As Stitt decides whether to call off Jones’ execution, here’s how previous governors approached executive clemency: 

Gov. Frank Keating, 1995-2003

Former Oklahoma Gov. Frank Keating (File photo) Credit: Whitney Bryen / Oklahoma Watch

Keating, a Republican, approved one clemency request and denied three others. 

On April 10, 2001, Keating spared the life of Phillip Dewitt Smith, who was sentenced to death for the murder of Matthew Dean Taylor. No eyewitnesses or physical evidence linked Smith to the crime. 

Keating said he believed Smith committed the murder but lacked the “moral certainty” that he was guilty beyond a reasonable doubt. 

Keating rejected three other clemency recommendations from July 2001 through December 2002. 

Gov. Brad Henry, 2003-2011

Henry, a Democrat, granted clemency to three condemned men. He declined to call off four other executions. 

Former Gov. Brad Henry

On May 13, 2004, Henry commuted death row prisoner Osbaldo Torres’ sentence to life in prison without the possibility of parole. Torres, a Mexican citizen, was not notified of his right to contact the Mexican consulate and seek legal representation, a violation of the 1963 Vienna Convention on Consular Relations

Henry commuted Kevin Young’s sentence to life without parole on July 24, 2008. Young was sentenced to death in 1996 for shooting and killing a man in a robbery gone wrong. During a clemency hearing, Young’s attorneys argued the murder was not premeditated and did not warrant the death penalty. 

Henry’s final clemency approval came on May 19, 2010, when he spared the life of Richard Tandy Smith. During a clemency hearing, Smith’s attorneys argued that the state improperly used his criminal record to prove aggravating circumstances in the 1986 murder of John Cederlund. Smith remains incarcerated at the North Fork Correctional Facility in Sayre.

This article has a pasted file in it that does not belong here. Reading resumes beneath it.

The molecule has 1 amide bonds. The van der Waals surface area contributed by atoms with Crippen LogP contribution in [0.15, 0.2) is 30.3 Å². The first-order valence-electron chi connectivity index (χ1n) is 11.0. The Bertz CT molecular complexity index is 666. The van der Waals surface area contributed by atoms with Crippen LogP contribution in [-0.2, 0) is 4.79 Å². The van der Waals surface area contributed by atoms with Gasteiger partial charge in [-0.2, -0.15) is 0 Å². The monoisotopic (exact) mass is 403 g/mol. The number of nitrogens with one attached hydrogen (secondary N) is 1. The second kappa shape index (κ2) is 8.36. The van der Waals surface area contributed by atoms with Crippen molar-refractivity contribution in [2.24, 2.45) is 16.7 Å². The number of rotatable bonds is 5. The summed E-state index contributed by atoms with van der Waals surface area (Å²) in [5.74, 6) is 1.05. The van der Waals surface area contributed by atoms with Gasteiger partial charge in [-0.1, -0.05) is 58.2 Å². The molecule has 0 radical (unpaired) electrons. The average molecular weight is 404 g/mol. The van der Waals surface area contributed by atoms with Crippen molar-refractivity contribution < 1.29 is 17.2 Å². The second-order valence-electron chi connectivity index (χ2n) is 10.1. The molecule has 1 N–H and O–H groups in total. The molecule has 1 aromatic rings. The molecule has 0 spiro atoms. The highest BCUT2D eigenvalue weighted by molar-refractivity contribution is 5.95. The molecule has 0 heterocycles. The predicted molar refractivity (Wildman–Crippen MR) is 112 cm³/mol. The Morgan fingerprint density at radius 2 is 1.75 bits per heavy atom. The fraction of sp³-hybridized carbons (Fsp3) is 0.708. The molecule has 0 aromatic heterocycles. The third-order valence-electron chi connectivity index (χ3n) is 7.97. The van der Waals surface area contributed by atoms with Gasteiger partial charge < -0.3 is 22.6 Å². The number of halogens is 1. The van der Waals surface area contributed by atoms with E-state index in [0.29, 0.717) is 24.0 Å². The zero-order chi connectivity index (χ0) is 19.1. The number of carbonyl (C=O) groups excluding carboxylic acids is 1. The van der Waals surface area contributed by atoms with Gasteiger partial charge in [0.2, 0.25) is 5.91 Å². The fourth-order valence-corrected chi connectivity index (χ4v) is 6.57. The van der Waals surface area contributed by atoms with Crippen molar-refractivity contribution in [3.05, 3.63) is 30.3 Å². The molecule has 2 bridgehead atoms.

Gov. Mary Fallin, 2011-2019

Fallin, a Republican, reviewed two clemency recommendations and rejected both. 

Gov. Mary Fallin

In 2005, the state Pardon and Parole Board recommended Garry Thomas Allen’s sentence be commuted to life without parole. Allen’s attorneys argued that the death row prisoner’s mental state had deteriorated while incarcerated and he should be spared from capital punishment. 

After seven years of legal challenges and execution stays, Fallin declined to commute Allen’s death sentence on March 13, 2012. Allen was executed by lethal injection eight months later. 

During a June 6, 2013 clemency hearing, Brian Darrell Davis apologized for raping and murdering his girlfriend’s mother, 52-year-old Josephine Stanford. The Board voted 4-1 to recommend his sentence be commuted to life without parole. Fallin opted not to modify the sentence. Jack Fisher, Davis’ attorney, told the Associated Press he was not surprised by the decision. 

Keaton Ross is a Report for America corps member who covers prison conditions and criminal justice issues for Oklahoma Watch. Contact him at (405) 831-9753 or Kross@Oklahomawatch.org. Follow him on Twitter at @_KeatonRoss